Tuesday, 13 July 2010

Poor schoolgirls in Ghana: sanitary protection boosts girls' schooling

In the latest edition of Oxford Today, the University Magazine (Volume 22 Number 3, Trinity 2010), there is an article on a new study concerning sanitary protection in Ghana. This study was carried out by social scientists at Oxford led by Professor Linda Scott of the Said Business School with Professor Sue Dopson, Dr Catherine Dolan and Dr Paul Montgomery. 

The team discovered that girls in Ghana were missing schooling as a result of poor provision for menstruation. Poor schoolgirls in Ghana, apparently, cannot afford sanitary towels so they use rags instead. As many schools do not have toilets suitable for changing or washing these rags/improvished pads,  poor schoolgirls decide not to attend during their menstrual period.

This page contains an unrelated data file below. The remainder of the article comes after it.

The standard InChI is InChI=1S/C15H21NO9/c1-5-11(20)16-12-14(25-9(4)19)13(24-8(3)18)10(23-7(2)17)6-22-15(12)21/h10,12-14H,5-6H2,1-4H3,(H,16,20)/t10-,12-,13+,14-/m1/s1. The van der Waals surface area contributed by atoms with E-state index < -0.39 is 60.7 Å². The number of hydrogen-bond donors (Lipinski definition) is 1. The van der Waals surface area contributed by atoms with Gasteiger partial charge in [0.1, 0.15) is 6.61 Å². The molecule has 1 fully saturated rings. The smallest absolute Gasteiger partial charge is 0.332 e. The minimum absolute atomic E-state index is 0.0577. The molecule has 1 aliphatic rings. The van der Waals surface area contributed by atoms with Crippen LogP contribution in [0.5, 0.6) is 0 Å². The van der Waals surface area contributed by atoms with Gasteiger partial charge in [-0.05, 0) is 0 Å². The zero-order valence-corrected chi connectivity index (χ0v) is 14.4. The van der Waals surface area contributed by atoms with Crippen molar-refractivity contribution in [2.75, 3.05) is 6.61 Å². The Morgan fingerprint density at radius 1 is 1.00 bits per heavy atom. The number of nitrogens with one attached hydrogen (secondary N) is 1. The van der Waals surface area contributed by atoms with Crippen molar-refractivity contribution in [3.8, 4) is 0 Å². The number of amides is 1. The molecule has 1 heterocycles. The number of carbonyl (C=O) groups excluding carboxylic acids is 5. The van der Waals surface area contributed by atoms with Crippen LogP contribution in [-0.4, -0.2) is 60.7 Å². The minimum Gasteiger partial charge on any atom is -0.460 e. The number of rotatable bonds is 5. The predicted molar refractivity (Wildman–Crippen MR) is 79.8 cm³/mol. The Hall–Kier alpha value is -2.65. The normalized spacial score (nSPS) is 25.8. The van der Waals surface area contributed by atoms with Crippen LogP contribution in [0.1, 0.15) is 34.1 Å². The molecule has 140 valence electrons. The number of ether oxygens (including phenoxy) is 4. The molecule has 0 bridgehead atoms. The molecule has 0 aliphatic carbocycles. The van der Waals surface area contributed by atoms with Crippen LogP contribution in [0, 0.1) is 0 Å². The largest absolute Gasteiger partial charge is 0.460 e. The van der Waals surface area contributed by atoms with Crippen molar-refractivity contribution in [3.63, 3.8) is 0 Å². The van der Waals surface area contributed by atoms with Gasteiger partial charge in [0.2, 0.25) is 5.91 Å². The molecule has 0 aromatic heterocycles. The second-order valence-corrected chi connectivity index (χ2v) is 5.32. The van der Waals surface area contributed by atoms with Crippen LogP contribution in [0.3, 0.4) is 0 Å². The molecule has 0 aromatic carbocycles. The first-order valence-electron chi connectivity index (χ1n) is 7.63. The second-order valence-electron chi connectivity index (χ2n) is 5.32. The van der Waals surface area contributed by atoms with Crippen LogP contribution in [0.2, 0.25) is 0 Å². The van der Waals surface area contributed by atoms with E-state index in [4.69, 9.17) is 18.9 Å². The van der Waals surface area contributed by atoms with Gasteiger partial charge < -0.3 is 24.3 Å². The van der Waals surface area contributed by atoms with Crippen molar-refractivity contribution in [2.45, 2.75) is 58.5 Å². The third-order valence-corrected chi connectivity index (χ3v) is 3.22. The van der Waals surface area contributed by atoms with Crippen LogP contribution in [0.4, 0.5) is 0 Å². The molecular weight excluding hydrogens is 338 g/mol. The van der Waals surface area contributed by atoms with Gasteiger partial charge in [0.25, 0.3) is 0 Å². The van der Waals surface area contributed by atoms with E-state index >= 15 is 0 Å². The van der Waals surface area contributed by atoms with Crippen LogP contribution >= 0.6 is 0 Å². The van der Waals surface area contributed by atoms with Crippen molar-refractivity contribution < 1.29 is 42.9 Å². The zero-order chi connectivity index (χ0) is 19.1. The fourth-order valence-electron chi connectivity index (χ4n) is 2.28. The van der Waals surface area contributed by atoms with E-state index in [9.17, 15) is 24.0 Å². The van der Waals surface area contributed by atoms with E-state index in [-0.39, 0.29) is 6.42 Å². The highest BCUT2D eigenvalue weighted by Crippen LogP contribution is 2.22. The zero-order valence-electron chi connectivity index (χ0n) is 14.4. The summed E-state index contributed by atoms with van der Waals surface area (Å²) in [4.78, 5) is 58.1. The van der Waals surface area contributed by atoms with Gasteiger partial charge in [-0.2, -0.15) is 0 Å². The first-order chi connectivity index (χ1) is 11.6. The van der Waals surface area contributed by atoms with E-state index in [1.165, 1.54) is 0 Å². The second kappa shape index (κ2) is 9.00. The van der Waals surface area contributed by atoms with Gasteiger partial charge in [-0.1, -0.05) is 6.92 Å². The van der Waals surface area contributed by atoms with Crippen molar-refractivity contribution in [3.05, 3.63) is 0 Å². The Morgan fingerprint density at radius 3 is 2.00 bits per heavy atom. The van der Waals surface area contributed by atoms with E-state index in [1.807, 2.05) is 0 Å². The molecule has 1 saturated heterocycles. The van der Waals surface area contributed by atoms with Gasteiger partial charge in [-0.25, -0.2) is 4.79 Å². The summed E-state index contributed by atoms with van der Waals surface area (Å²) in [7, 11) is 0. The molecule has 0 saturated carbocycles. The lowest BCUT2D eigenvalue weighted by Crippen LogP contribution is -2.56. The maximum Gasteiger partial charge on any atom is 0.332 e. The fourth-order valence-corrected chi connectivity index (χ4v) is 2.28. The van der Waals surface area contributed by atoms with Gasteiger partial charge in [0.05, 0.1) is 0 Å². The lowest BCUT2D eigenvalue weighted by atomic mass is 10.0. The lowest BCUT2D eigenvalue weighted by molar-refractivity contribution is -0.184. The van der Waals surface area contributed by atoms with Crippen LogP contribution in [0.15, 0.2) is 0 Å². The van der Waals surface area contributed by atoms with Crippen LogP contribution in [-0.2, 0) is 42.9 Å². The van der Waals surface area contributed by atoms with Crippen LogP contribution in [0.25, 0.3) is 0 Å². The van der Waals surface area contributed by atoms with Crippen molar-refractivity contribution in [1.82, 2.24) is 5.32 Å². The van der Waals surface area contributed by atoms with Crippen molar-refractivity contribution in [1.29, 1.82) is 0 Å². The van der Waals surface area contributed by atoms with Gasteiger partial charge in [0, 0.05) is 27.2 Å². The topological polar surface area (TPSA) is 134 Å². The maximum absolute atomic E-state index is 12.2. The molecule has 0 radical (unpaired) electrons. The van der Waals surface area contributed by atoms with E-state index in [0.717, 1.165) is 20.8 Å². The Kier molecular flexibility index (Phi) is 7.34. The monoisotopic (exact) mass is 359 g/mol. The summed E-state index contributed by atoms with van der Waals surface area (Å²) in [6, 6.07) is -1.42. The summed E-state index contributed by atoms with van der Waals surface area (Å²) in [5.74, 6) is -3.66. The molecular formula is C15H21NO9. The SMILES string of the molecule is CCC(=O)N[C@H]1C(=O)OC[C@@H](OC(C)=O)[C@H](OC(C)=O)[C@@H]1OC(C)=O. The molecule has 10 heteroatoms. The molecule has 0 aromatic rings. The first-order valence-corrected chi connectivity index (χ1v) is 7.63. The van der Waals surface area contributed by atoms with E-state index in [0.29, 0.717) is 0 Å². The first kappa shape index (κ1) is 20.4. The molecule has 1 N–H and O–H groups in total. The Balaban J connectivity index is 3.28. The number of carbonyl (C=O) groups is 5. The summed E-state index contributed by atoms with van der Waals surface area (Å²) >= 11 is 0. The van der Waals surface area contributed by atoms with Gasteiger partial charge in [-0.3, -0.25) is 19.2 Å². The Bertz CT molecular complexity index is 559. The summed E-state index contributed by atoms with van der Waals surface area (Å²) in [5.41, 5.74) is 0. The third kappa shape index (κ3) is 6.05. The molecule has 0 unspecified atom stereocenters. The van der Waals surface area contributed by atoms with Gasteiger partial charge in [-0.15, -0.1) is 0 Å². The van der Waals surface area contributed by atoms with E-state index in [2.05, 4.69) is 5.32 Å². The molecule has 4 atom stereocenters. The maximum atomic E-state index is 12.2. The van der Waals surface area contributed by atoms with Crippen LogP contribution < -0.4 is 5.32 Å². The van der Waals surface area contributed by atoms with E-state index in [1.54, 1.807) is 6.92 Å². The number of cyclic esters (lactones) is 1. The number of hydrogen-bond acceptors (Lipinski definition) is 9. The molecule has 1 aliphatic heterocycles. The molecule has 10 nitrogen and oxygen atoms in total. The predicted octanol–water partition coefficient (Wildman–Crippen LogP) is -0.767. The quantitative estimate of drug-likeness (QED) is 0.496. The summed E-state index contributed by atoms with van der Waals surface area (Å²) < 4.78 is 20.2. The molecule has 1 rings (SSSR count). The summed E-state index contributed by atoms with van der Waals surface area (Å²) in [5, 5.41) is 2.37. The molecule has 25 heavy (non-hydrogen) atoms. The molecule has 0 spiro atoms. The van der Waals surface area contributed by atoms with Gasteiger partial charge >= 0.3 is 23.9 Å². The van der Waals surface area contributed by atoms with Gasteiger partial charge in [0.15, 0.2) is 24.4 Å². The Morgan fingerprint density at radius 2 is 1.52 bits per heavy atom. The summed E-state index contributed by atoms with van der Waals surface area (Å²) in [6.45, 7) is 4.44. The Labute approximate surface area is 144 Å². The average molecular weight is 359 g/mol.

By supplying free sanitary pads it was found that absenteeism was cut by more than fifty per cent. It is stated, in the magazine:

Qualitatively, almost all the girls using pads reported that they were better able to concentrate at school, and  better able to socialise, participate in sport and help at home. They also reported a reduced sense of embarrassment, shame or isolation.

This study was well funded and supported.  Procter &  Gamble provided the sanitary pads. Hats off to all concerned!

My home church has links with Ghana.  I wish to share the findings of this study with members and regular worshippers of  the congregation who have been to Ghana in a mission context.  One man found the article interesting but would not pass it on to his daughter, who has visited Ghana, because he thought it was "inappropriate".  To me, that's sad.

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